How to Beat the Post-Race Blues

When Tiffany Hoffman finished her first marathon in Chicago in October, she felt elated. The support from the crowd and teammates had buoyed her for 26.2 miles, as she completed in a time far faster than she’d expected.

“Crossing that finish line and hearing your name called—there was relief, and such joy that the goal was accomplished,” she tells SELF. “It was something I’d never experienced before.”

But not long afterward, she found herself on a bit of an emotional roller coaster. She knew her body needed rest—but she missed seeing her training partners from Chicago’s Peace Runners 773, where she is a team leader, nearly every day. When she tried to run again, she felt slow and awkward. At some points, she even questioned whether she’d run another race.

Hoffman, a licensed professional counselor in Chicago, knew she wasn’t alone in falling into a bit of a post-race funk. Many people experience a low—those post-race blues—after a big athletic event, Stephanie Roth-Goldberg, LCSW-R, CEDS-S, founder of Intuitive Psychotherapy in New York, tells SELF. And for events like marathons, which can require 16 to 20 weeks of training, the letdown can be even more pronounced.

Once the medal is around your neck and the post-race celebrations are over, you may be left with a feeling of loss and emptiness.

“There’s so much build-up and so much excitement, and then all of a sudden, it’s just over,” Rachel Gersten, a licensed mental health counselor and cofounder of Viva Mental Health + Wellness, tells SELF. “It’s not like it slowly tapers off. It’s just done.”

Those bittersweet vibes can occur regardless of how the race went, which can often take runners by surprise. You might understand feeling a bit bummed if you had to drop out of the race or fell short of your time goal. But even your dream race can bring a sense of pre-grieving, Gersten says: “That magical day where everything clicks—if you have one of those, I think you also recognize that this either may never happen again, or it might be years until [you] feel this good at a race.”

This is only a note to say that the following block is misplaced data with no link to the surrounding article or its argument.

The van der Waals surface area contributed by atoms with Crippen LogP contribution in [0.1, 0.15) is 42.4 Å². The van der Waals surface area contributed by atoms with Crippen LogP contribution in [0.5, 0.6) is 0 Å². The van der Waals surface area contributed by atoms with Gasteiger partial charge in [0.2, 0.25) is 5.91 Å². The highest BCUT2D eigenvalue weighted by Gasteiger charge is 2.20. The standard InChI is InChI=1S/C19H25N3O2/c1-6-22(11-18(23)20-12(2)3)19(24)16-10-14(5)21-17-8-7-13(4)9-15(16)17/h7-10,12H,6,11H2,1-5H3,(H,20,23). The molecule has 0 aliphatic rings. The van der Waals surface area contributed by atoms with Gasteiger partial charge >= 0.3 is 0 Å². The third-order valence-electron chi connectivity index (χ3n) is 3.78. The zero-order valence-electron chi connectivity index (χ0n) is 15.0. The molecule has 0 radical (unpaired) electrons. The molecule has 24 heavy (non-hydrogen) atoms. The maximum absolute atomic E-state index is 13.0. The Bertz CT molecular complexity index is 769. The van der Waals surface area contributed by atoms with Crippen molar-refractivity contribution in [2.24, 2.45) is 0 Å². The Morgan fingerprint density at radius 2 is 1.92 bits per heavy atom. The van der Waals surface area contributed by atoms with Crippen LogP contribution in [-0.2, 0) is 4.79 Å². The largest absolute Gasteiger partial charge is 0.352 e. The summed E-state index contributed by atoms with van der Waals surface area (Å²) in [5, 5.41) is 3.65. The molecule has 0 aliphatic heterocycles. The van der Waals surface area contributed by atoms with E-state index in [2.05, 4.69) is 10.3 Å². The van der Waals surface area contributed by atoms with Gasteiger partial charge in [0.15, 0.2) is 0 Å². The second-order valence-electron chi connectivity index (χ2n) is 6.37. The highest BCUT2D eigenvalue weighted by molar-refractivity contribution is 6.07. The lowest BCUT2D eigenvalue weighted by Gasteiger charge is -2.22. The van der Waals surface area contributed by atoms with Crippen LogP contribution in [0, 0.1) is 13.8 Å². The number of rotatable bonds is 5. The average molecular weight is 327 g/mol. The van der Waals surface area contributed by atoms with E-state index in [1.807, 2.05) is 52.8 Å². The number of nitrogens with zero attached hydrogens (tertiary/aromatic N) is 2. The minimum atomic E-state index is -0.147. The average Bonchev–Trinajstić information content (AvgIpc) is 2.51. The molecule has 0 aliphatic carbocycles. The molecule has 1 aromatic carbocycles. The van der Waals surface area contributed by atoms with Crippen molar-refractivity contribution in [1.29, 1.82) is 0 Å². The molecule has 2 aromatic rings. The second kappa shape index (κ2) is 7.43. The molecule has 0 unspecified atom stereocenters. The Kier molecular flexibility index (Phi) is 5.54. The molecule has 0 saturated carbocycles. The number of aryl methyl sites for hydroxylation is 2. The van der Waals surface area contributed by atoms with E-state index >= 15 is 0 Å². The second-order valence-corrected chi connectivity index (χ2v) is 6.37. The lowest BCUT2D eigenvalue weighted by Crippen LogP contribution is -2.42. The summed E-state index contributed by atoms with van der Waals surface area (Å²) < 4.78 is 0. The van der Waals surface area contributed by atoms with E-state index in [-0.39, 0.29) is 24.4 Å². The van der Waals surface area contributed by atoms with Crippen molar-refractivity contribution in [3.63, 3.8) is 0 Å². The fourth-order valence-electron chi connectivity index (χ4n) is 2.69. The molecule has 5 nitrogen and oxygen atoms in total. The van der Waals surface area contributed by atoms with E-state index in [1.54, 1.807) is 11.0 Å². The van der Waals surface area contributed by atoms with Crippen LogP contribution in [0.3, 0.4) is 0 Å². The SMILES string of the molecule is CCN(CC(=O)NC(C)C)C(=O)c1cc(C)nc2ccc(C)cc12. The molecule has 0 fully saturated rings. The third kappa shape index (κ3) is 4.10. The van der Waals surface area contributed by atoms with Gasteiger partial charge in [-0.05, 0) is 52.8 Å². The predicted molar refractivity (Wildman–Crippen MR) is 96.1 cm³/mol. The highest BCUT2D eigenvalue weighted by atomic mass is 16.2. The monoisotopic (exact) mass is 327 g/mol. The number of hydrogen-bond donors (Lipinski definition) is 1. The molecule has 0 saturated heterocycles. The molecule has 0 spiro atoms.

Whether you’ve just wrapped a big fall race, or have one on your schedule in the future, here’s what you can expect afterward—and some ideas on how to cope, from three therapists who are also endurance runners themselves.

Prepare for the rise and the fall.

Simply anticipating these emotions can go a long way toward helping you move through them.

“If there’s a bad thing coming and you can’t change how bad it is, knowing that it’s coming does often make it easier to deal with it,” says Gersten, who just completed her fifth New York City Marathon.

After all, if you expect to be riding high, but suddenly find yourself struggling, you might feel guilty or wonder if there’s something wrong with you, Gersten says. This can send you into a spiral of negative thoughts. But if you can, instead, normalize those lows as a typical part of the process, they’ll have less of an impact.

To allow yourself a little emotional wiggle room, consider taking the next day off (or take off one more day after you get home, if you’ve traveled). That means no work and no other big obligations, if possible (and absolutely no working out). Keep it loose, and use that time how you want at the moment. “Give yourself that period to feel how you’re gonna feel—to either be excited and to have a really fun day, or to just sit on the couch and feel your feelings,” Gersten says.

Take care of your body.

Any big effort—especially a race as long as a marathon—requires significant recovery. Since the Chicago Marathon, Hoffman has been putting extra emphasis on refueling and hydrating, foam rolling, and staying alert for lingering pain that might be a sign of an injury.

These steps enhance your mental recovery as well as your physical. Take refueling, says Roth-Goldberg, who’s also a certified eating disorder specialist and intuitive eating counselor. Some people struggle to eat enough in the days and weeks after a race, either because they’re too fatigued or because they think that since they’re running less, they need to cut back.

But proper refueling not only provides the raw materials to repair the damage done to joints, bones, and muscles; it’s also important for your brain. “Your body’s used to eating with a certain frequency, and maintaining that can be really helpful for blood sugar and mood as well,” Roth-Goldberg says.

Make a real effort to celebrate your achievements.